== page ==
The Wealth Tax Commission (WTC), has published its recommendations on whether the UK should have a wealth tax. The proposals would affect anyone with assets over £500k; this would include owners of private businesses, savings, pensions, and people with who have this amount of capital in a property.
Jo Bateson, Partner with KPMG UK’s Family Office & Private Office team, comments: “The decision of whether to introduce a wealth tax in the UK should not be taken in isolation and instead should be part of a broader review of how the UK taxes capital. Introducing a wealth tax without reform to capital gains tax and inheritance tax would potentially make the UK’s overall tax rates on capital one of the highest countries in the world.”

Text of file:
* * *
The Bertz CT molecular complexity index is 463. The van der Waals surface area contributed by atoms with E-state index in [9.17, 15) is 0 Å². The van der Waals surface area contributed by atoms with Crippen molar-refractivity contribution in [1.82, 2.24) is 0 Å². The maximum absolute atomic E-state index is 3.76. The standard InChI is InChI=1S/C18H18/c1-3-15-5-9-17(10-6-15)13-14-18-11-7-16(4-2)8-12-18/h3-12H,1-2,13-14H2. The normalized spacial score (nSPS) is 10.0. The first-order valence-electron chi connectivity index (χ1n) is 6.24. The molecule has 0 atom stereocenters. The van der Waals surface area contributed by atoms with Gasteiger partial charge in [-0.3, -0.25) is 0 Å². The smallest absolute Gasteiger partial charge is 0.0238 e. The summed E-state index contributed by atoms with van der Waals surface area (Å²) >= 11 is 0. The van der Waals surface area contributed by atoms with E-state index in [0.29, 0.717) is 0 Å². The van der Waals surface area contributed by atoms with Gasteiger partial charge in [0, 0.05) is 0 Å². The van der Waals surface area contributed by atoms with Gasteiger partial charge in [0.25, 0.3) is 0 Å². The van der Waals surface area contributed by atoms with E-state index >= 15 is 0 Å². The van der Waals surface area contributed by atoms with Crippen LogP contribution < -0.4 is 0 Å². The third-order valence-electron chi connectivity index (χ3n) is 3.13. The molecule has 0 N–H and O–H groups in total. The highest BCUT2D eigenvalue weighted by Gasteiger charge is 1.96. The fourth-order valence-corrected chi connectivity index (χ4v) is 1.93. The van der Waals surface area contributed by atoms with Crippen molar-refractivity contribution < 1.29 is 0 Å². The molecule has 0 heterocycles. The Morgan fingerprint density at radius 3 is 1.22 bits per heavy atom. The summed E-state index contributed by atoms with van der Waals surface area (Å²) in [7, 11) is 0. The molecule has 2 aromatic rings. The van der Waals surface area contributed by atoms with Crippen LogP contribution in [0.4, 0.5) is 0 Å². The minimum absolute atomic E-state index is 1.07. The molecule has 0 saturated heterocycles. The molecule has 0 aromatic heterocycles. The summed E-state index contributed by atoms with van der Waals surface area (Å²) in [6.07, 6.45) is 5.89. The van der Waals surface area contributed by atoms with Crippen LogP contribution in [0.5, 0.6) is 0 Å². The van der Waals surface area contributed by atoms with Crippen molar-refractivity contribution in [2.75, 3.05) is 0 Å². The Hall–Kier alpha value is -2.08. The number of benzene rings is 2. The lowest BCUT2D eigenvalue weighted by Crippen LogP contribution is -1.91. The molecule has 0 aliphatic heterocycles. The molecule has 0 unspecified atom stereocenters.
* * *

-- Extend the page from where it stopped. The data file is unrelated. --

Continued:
“If a wealth tax is implemented without relief for business assets, this could have a significant impact on family business owners who are typically not sufficiently wealthy to fund this tax independently. This could mean that the business would need to fund the wealth tax, which would have implications for investment and growth for the future.”
“With all wealth taxes, valuation is key and even on more straightforward assets, such as property, valuation can be subjective. For a wealth tax to be successful it does need to be administratively simple and not costly to comply with.”
“Given Brexit is fast approaching and the UK wants to be globally competitive, a wealth tax does not feel like the answer. Having said all of this, the tax revenues quoted by the Wealth Tax Commission on a one-off wealth tax are staggering at hundreds of billions of pounds. Given the Chancellor has a number of difficult choices ahead, he may decide that this is his least worst option, particularly given its apparent popularity with the general public.”